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A land acknowledgment details long-neglected history, recognizing Native American tribes that first inhabited a place along with their descendants."I would like to begin by recognizing that while we gather in the city of San Jose, we are gathered on the ethnohistoric tribal territory of the Tamien Ohlone," she said.
Boston is the latest U.S. city to replace Columbus Day with Indigenous Peoples' Day in a surprise move by acting Mayor Kim Janey.
The executive order signed by Janey recognizes the second Monday in October as Indigenous Peoples' Day instead of Columbus Day starting next week on October 11.
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"This is a small step in a long journey around justice in our city," Janey told reporters outside of Boston City Hall on Wednesday. The event was held in collaboration with the United American Indians of New England (UAINE), the North American Indian Center of Boston (NAICOB) and members of the Massachusett Tribe that all helped increase the city's engagement with indigenous communities.
Though Columbus Day is considered a federal holiday, 14 states and more than 130 local governments have chosen to replace it or just not observe it. In Massachusetts, more than two dozen communities honor Indigenous Peoples' Day, with Boston becoming the latest city.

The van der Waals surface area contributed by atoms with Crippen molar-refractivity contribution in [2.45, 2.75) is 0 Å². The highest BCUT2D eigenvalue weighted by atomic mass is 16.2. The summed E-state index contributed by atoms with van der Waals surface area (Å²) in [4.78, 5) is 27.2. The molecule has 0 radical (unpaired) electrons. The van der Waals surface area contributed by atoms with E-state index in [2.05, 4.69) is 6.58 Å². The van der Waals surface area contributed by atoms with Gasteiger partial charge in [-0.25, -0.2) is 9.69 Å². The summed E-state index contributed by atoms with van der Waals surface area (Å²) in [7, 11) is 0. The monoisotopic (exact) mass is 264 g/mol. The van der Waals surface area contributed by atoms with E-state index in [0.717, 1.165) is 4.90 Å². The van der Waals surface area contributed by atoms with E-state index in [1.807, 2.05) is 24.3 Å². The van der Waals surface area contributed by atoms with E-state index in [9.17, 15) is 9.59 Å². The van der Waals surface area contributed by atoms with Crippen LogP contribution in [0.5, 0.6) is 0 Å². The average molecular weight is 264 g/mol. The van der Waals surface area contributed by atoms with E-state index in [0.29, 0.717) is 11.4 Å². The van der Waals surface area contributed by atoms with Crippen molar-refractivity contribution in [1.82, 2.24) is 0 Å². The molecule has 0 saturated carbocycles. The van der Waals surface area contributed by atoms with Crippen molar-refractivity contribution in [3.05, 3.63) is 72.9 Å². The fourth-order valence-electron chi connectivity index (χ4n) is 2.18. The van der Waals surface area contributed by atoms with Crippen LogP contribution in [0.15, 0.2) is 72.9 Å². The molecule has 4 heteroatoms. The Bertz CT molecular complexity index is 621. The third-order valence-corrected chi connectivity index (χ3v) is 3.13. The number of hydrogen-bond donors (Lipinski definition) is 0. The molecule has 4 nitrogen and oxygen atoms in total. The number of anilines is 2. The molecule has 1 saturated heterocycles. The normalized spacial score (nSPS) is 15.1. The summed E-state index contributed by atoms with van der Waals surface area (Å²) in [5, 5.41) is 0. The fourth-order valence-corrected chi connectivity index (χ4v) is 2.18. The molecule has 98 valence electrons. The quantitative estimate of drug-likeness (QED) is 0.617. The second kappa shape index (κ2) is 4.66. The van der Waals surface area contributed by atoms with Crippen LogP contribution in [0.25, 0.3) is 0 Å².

Janey spoke of the city's significant role in U.S. history from the American Revolution and abolitionist movement to its place as "a training ground for modern-day civil rights leaders."
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But despite that, she said Boston resides on land once inhabited by Native American tribes including the Massachusett, Wampanoag, and Nipmuc people. She acknowledged the city's "complicated history" includes "displacement and oppression of indigenous peoples, who lived here for thousands of years."
"Our shared history in the city is tainted by colonial violence and systemic exclusion," Janey said. "As the current residents of this land, the city of Boston has an opportunity and an obligation to honor the cultures, experiences, and achievements of indigenous people."
Columbus Day was first observed under President Franklin D. Roosevelt in 1937, though its celebrations date back to 1792 in New York City. The day became a legal holiday in 1971 and is observed as the "discovery" of North America, however, in recent years some have questioned whether Columbus should be celebrated at all.
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"The people of the Massachusett Tribe have been a part of what is now called Boston for over 10,000 years," said Elizabeth Solomon of the Massachusett Tribe at Ponkapoag in a statement. "For far too long, the indigenous history of this place has been obscured, and frequently erased, by the histories, myths, and priorities of the dominant culture. We are happy to see the City of Boston take the important step of recognizing and celebrating Indigenous peoples in Boston, the Americas, and around the world."